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Gas absorption technology helps meet energy targets

With interest in gas absorption heat pump technology continuing to grow, Stefan Gautsch outlines typical applications for the technology
Gas absorption heat pumps are a relatively new concept for the UK market, but represent an effective way of keeping emissions and fuel costs to a minimum for both new build and refurbishment projects. As the technology uses gas, which is around a third of the price of electricity, running costs can be cut significantly.
On top of this, around 65 per cent of additional heat can be generated by drawing in free energy from the surrounding air.

The technology also has the versatility of being able to work as either a standalone system, or combined with a condensing boiler to cater for buildings with a particularly high demand for hot water. Much has been said about the need for us to switch our attention towards hybrid heating solutions as we take the next step towards a full-scale adoption of renewable technologies. This will allow appliances to be partnered with the strength of a condensing boiler to make the investment worthwhile.

Generally, a gas absorption heat pump is well-suited to applications which have a consistent demand for hot water, such as schools, colleges, care homes, residential properties and sports facilities. These offer optimum conditions for maximising efficiency by constantly demanding hot water all year round.

Even in winter temperatures, gas absorption heat pumps can achieve higher system temperatures and remain efficient. Perhaps surprising to many, is that atmospheric air stores solar energy even when temperatures are below zero. As a result, the benefits of the heat pump technology offer a practical solution all year round.

Using a gas condensing burner

A key strength of a gas absorption heat pump is that it uses a highly-efficient gas condensing burner to convert the energy from natural gas into usable heating or hot water for a building. By using gas as its primary energy source directly at the point of use, rather than electricity which is generated largely in coal or gas-fired power stations, the gas absorption heat pump has a significantly lower carbon footprint than comparable equivalents.

The result of a minimised carbon footprint is the strengthening of the appliance's suitability for new build projects in particular thanks to a compliance with Part L of the Building Regulations. The introduction of these new requirements, which were laid out almost two years ago to govern the conservation of fuel and power, mean that stringent emissions targets are now in place.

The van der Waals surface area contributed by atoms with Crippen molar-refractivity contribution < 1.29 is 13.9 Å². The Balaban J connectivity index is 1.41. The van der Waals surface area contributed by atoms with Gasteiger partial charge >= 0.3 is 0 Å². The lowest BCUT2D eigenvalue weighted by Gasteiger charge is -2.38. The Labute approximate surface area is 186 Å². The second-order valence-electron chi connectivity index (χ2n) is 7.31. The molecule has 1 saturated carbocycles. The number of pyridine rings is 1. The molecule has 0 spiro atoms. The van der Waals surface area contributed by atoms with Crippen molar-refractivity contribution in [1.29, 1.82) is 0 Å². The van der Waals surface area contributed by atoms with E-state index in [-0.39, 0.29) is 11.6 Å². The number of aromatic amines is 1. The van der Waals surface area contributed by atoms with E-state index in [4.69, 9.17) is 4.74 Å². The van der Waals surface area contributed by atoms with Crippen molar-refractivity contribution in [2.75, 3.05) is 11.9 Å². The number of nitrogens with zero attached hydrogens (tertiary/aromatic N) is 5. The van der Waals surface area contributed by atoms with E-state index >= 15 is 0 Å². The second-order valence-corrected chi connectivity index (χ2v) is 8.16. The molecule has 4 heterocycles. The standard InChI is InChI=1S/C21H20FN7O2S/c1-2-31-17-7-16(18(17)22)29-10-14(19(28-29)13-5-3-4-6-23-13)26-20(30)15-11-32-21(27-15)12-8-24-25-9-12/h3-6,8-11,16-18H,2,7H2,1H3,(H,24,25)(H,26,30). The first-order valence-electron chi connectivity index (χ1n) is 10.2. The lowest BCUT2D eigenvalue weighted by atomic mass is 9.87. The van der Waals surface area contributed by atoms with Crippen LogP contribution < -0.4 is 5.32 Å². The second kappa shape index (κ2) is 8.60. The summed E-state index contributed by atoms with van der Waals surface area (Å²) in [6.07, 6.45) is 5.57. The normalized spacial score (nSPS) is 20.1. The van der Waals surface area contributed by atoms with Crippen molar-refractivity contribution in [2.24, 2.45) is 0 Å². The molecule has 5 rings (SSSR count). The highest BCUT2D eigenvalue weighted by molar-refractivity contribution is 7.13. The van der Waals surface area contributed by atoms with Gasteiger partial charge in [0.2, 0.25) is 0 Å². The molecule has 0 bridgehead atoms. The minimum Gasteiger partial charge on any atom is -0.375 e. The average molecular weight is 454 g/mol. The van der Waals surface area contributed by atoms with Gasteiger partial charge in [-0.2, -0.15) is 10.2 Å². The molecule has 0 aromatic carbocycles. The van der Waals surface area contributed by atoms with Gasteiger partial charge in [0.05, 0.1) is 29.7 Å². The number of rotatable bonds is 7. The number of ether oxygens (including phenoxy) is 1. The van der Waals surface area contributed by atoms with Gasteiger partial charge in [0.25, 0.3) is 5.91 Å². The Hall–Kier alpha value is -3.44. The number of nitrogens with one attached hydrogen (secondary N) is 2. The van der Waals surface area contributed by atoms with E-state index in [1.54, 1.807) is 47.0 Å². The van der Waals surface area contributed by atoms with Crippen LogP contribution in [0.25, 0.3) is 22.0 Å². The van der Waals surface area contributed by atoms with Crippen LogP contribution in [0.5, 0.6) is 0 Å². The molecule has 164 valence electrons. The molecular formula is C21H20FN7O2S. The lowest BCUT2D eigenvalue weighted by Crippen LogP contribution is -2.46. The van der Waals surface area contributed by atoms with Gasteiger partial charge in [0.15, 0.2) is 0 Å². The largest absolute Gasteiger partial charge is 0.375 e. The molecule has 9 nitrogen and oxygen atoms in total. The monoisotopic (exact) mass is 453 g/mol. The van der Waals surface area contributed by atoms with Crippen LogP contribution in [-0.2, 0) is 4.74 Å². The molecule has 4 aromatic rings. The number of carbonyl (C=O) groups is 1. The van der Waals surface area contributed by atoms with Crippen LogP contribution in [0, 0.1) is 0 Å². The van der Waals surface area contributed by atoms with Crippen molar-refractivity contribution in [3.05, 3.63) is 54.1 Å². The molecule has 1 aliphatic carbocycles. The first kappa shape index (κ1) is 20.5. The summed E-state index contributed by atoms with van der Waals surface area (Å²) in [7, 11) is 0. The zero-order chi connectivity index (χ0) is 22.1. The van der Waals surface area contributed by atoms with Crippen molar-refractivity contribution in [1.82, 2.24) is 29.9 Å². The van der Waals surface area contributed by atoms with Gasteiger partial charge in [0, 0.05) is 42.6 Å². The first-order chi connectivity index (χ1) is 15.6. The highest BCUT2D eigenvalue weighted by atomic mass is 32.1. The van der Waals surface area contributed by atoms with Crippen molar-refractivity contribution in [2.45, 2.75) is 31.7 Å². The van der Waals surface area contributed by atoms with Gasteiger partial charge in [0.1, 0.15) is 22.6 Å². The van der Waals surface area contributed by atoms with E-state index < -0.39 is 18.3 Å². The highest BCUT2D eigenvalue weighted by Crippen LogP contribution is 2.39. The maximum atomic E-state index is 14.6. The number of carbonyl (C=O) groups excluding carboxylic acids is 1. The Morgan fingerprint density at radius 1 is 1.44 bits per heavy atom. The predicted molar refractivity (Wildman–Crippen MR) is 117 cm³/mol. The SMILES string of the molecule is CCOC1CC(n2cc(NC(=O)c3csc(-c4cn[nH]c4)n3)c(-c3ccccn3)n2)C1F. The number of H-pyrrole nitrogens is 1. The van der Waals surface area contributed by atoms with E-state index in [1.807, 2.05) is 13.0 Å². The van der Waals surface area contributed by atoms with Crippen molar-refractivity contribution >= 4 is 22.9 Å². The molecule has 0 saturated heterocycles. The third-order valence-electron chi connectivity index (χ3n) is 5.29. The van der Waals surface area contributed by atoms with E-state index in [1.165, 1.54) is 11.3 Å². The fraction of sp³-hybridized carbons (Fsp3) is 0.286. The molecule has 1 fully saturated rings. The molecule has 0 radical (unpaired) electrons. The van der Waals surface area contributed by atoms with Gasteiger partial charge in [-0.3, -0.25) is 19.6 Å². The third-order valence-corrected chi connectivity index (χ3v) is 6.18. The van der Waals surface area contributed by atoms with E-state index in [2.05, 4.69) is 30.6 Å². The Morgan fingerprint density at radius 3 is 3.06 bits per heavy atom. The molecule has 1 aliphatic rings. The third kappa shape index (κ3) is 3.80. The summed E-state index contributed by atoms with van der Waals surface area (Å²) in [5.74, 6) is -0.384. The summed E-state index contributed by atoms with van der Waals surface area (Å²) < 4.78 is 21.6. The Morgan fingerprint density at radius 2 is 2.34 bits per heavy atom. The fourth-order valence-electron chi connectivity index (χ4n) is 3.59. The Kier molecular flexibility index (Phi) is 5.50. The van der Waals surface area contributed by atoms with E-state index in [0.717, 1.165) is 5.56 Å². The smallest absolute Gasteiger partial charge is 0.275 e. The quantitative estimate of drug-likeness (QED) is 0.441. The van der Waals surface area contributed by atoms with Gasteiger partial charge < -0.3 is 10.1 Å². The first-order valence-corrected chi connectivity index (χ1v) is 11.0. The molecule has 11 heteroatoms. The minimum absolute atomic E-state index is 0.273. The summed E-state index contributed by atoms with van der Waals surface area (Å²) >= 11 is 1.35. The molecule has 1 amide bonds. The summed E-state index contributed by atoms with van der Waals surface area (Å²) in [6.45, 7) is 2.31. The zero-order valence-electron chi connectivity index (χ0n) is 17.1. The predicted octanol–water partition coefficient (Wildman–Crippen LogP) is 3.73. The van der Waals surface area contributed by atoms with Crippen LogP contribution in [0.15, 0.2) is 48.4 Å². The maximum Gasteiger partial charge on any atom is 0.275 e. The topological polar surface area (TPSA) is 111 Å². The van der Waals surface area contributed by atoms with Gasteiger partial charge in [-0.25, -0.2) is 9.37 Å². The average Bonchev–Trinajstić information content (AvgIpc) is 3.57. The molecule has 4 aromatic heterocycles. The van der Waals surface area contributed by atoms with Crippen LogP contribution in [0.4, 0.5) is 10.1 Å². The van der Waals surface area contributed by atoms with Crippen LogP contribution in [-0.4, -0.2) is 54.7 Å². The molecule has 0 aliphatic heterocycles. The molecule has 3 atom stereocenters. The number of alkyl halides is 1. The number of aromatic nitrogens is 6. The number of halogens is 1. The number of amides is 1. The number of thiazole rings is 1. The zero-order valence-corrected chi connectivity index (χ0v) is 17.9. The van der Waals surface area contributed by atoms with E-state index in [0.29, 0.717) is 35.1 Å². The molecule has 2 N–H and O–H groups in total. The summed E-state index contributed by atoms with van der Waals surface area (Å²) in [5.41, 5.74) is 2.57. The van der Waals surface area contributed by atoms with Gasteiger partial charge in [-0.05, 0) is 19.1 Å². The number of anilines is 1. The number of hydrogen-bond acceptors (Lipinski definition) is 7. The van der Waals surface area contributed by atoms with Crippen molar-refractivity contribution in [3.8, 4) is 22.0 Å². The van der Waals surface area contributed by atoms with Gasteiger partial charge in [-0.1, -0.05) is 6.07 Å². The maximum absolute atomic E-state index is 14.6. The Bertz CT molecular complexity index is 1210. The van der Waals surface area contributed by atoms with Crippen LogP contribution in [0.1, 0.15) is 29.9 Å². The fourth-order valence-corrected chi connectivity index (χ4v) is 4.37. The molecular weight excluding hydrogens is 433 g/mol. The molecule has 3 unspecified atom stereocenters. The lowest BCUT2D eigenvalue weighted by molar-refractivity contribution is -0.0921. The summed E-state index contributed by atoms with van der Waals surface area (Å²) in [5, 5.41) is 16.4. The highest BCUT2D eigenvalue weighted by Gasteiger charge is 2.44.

As a result, high efficiency heating technologies such as a gas absorption heat pump should be considered key components of the make-up of a building during the original planning stages.

In addition to the ability to strengthen Part L compliance credentials, gas absorption heat pump technology also minimises NOx emissions to qualify for BREEAM 5. Targets for renewable technologies required for planning permission are now more demanding than ever before, which is why high efficiency levels and sustainable credentials are key to securing new build planning permissions.

Saving valuable space

Another favourable trait of a gas absorption heat pump is that, thanks to the units being designed for external installation, there is no need for the appliance to be housed in an internal plant room, which is likely to take up valuable space. With this comes the lack of any requirement for complex flue gas arrangements or bulky fuel storage points, which again take up valuable space within a plant room.
While the bar has been raised when it comes to energy efficiency requirements for new build projects, there are also now a number of schemes in place to govern energy provision in existing buildings.

Gas absorption heat pumps have, in the main, been designed to comply with the majority of these initiatives in order to offer stakeholders a reliable source of heating and hot water.

The Display Energy Certificate (DEC) has been introduced to display an operational rating on the A to G scale and is provided alongside a breakdown of the CO2 emissions of the building. As a result, it is essential to have a well-matched high efficiency heating system in place to score highly and a gas absorption heat pump can play a huge part in achieving that.

A similar principle applies when it comes to an Energy Performance Certificate (EPC), which is required for buildings that are being bought, sold or rented. Again, an EPC gives information on how a building can be made more energy efficient and reduce energy costs - a visible demonstration of efficient best practice when it comes to energy provision. A further strength of a gas absorption heat pump when it comes to refurbishment or replacement projects is that it can achieve a maximum flow temperature of up to 70 deg C for the production of domestic hot water, which allows an existing plant to be updated without having to upgrade all the associated pipework and heat emitters.

As more renewable or high efficiency technologies come onto the market, there is a greater need for investors to take a thorough, considered approach to making a decision on which technology will make the biggest savings, both in terms of emissions and fuel costs.

A gas absorption heat pump is a viable option for a wide range of applications, whether new build or refurbishment, particularly as we work towards achieving the Government's energy efficiency targets.

// The author is senior commercial technology consultant at Buderus, Bosch Group //
7 October 2012

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